The Region July 22-24, 2023

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1- Iran’s Latest Escalation: Piracy & Kidnapping
In its continuing campaign to gain leverage by provoking confrontations in the region, the Iranian regime has returned to its longstanding tools of piracy, kidnappings, and potentially deceptive military drills. In response, the United States this month has opted for a show of military force. In recent days, Washington doubled down on its traditional commitment to regional security and the safeguarding of critical energy-trade maritime routes.  

The latest confrontation was sparked by Tehran’s attempted seizure of two commercial ships near the Strait of Hormuz on July 6th; a move analysts believe was Tehran’s response to the US Treasury-authorized seizure of Iranian crude from the impounded vessel Suez Rajan in April.

After the July 6th event, CENTCOM on July 17th announced the deployment of F-35s, F-16s, guided missile destroyers, and the 26th Marine Expeditionary Unit to patrol the skies and waters of the Arabian Gulf and the Gulf of Oman, critical waterways responsible for nearly 20 percent of the world’s oil supply.

Iran’s IRGC navy commander responded to the CENTCOM announcement by threatening that Iran would retaliate against any company involved in unloading the oil from the impounded Suez Rajan tanker.

Meanwhile, Iran’s foreign minister, Abdollahian, contacted his Emirati counterpart Abdullah bin Zayed to signal that decisions about Gulf security should rest solely with regional nations–in other words, to warn the Gulf states not to join in Washington’s new military deployments.

Tehran also escalated its war of hostage-taking against Washington. The day after the IRGC navy commander’s threat, the news broke that the Iranian regime had kidnapped a fourth American amidst a negotiation with the Biden administration about the previous three hostages. On the same day, the British government condemned Tehran following fifteen unsuccessful attempts by Iranian regime operatives to assassinate or abduct individuals in the UK.

Bizarrely, as the US and its allies were stepping up their efforts against Iranian regime threats to international shipping, Tehran was actually, and perversely, scheduled to host an annual meeting of the International Maritime Organization. Given that the regime had committed piracy against international shipping just days before, forty countries announced their rejection of Iran’s invitation to host the summit. In an Orwellian response, Iran accused the United States of intending to disrupt international security.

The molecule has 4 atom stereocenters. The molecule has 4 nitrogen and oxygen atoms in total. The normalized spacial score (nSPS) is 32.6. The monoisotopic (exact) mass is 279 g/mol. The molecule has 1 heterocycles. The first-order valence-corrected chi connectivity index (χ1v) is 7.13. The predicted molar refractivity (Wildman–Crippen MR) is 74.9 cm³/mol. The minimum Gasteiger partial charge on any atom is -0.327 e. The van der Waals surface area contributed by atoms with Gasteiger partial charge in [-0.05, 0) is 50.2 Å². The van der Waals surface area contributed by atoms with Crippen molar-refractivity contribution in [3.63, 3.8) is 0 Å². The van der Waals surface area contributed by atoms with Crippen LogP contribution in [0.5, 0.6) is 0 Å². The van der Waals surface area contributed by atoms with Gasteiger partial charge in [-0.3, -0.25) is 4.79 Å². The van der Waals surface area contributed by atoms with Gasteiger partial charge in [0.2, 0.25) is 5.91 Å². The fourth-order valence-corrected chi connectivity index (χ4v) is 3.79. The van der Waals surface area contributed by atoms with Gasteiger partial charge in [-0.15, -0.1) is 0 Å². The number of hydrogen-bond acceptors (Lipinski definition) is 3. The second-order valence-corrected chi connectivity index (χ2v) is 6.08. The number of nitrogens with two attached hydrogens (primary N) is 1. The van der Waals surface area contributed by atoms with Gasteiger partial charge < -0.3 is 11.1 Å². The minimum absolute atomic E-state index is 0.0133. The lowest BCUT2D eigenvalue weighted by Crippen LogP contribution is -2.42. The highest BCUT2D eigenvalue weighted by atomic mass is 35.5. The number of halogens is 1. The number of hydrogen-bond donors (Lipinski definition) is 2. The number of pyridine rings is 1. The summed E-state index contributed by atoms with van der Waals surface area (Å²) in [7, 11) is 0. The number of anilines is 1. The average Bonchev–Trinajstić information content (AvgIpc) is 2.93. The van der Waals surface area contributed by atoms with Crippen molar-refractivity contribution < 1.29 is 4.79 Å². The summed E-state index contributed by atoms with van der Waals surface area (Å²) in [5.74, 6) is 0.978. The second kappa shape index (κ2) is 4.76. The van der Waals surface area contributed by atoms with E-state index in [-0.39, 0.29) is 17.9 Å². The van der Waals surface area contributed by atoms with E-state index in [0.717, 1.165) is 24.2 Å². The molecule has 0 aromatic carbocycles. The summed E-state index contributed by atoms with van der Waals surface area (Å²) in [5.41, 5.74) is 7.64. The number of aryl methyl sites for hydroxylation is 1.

Adding to the complexity of the situation, on July 22, the Iranian regime-controlled Tehran Times referenced The Jerusalem Post’s op-ed to highlight the concerns surrounding Iran’s entry into the Shanghai Cooperation Organization. The regime-controlled platform echoed the notion that Iran now seeks to elevate its position internationally and be more influential in shaping a new world order, with essential actors such as China and Russia backing its ambitions.

The following day, July 23, Iran initiated an annual air force drill involving eleven Iranian air force bases and over 90 fighter planes, bombers, and drones, no doubt seeking to match CENTCOM’s deployments with its own show of force.

Tehran will now have to calculate how to respond to the US administration’s deterrent steps, either by backing off and de-escalating the situation or finding another area in which to push provocatively against American and allied interests. Either way, Khamenei and his regime are convinced by recent history that their approach of the ‘boiling the frog’–employing subtle, incremental aggression to potentially erode America’s resolve–is working, and they are unlikely to abandon it regardless of Washington’s new deterrence measures.


2- Turkiye and the Gulf Continue Transition From Antagonists to Allies

We continued to see a stunning turnaround in relations among Turkiye, the UAE, and Saudi Arabia. Just two years ago, Turkiye and the UAE were locked in proxy conflicts on multiple fronts, while Saudi Arabia considered Turkiye a significant opponent in the region. Now, the three countries are moving at full speed in the opposite direction.

First, Turkish-Saudi relations. During Erdogan’s second visit to Saudi Arabia on July 17, 2023, the two nations signed three significant memorandums of cooperation covering energy, direct investment, and media collaboration. An executive plan for cooperation was also established, encompassing capabilities, defense industries, research, development, and two contracts with Baykar Technology, particularly in the defense and aerospace industries, focusing on drones. At the end of the visit to Saudi, Officials from the Turkish Trade Ministry stated that exports to the Gulf reached $21 billion and noted that Saudi Arabia is one of the largest markets for Turkish contractors. In comparison, bilateral trade climbed to $6.5 billion.